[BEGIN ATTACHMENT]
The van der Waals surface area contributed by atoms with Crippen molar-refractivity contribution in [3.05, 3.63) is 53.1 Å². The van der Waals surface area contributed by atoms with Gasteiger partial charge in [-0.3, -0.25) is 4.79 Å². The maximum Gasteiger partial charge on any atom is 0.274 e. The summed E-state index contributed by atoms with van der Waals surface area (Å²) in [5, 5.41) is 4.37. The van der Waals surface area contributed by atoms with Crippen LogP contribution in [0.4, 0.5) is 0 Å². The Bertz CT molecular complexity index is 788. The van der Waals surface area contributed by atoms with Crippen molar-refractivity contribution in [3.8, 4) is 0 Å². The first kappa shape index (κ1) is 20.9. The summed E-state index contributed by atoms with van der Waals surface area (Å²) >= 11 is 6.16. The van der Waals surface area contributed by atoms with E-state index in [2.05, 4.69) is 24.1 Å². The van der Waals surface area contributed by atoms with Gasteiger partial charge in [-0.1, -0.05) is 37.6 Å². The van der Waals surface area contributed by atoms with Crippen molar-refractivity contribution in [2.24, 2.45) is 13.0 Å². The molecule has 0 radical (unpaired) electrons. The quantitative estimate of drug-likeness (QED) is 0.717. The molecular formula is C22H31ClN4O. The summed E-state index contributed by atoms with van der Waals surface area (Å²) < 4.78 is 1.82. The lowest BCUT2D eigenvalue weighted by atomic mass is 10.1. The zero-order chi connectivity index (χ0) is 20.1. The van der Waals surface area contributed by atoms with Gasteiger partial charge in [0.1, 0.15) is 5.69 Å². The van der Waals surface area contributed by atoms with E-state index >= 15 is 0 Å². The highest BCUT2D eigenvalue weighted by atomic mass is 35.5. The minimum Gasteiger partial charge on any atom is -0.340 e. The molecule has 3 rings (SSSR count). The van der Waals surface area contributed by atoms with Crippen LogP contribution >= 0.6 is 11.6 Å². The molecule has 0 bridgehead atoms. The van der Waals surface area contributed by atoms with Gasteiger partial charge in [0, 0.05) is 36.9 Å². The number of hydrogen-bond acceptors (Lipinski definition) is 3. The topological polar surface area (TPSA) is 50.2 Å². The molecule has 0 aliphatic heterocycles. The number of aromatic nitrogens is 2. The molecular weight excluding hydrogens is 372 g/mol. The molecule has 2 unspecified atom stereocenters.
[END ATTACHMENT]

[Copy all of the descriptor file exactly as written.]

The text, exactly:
The van der Waals surface area contributed by atoms with Crippen molar-refractivity contribution in [3.05, 3.63) is 53.1 Å². The van der Waals surface area contributed by atoms with Gasteiger partial charge in [-0.3, -0.25) is 4.79 Å². The maximum Gasteiger partial charge on any atom is 0.274 e. The summed E-state index contributed by atoms with van der Waals surface area (Å²) in [5, 5.41) is 4.37. The van der Waals surface area contributed by atoms with Crippen LogP contribution in [0.4, 0.5) is 0 Å². The Bertz CT molecular complexity index is 788. The van der Waals surface area contributed by atoms with Crippen molar-refractivity contribution in [3.8, 4) is 0 Å². The first kappa shape index (κ1) is 20.9. The summed E-state index contributed by atoms with van der Waals surface area (Å²) >= 11 is 6.16. The van der Waals surface area contributed by atoms with E-state index in [2.05, 4.69) is 24.1 Å². The van der Waals surface area contributed by atoms with Gasteiger partial charge in [-0.1, -0.05) is 37.6 Å². The van der Waals surface area contributed by atoms with Crippen molar-refractivity contribution in [2.24, 2.45) is 13.0 Å². The molecule has 0 radical (unpaired) electrons. The quantitative estimate of drug-likeness (QED) is 0.717. The molecular formula is C22H31ClN4O. The summed E-state index contributed by atoms with van der Waals surface area (Å²) < 4.78 is 1.82. The lowest BCUT2D eigenvalue weighted by atomic mass is 10.1. The zero-order chi connectivity index (χ0) is 20.1. The van der Waals surface area contributed by atoms with Gasteiger partial charge in [0.1, 0.15) is 5.69 Å². The van der Waals surface area contributed by atoms with E-state index >= 15 is 0 Å². The highest BCUT2D eigenvalue weighted by atomic mass is 35.5. The minimum Gasteiger partial charge on any atom is -0.340 e. The molecule has 3 rings (SSSR count). The van der Waals surface area contributed by atoms with Crippen LogP contribution >= 0.6 is 11.6 Å². The molecule has 0 bridgehead atoms. The van der Waals surface area contributed by atoms with Gasteiger partial charge in [0, 0.05) is 36.9 Å². The number of hydrogen-bond acceptors (Lipinski definition) is 3. The topological polar surface area (TPSA) is 50.2 Å². The molecule has 0 aliphatic heterocycles. The number of aromatic nitrogens is 2. The molecular weight excluding hydrogens is 372 g/mol. The molecule has 2 unspecified atom stereocenters.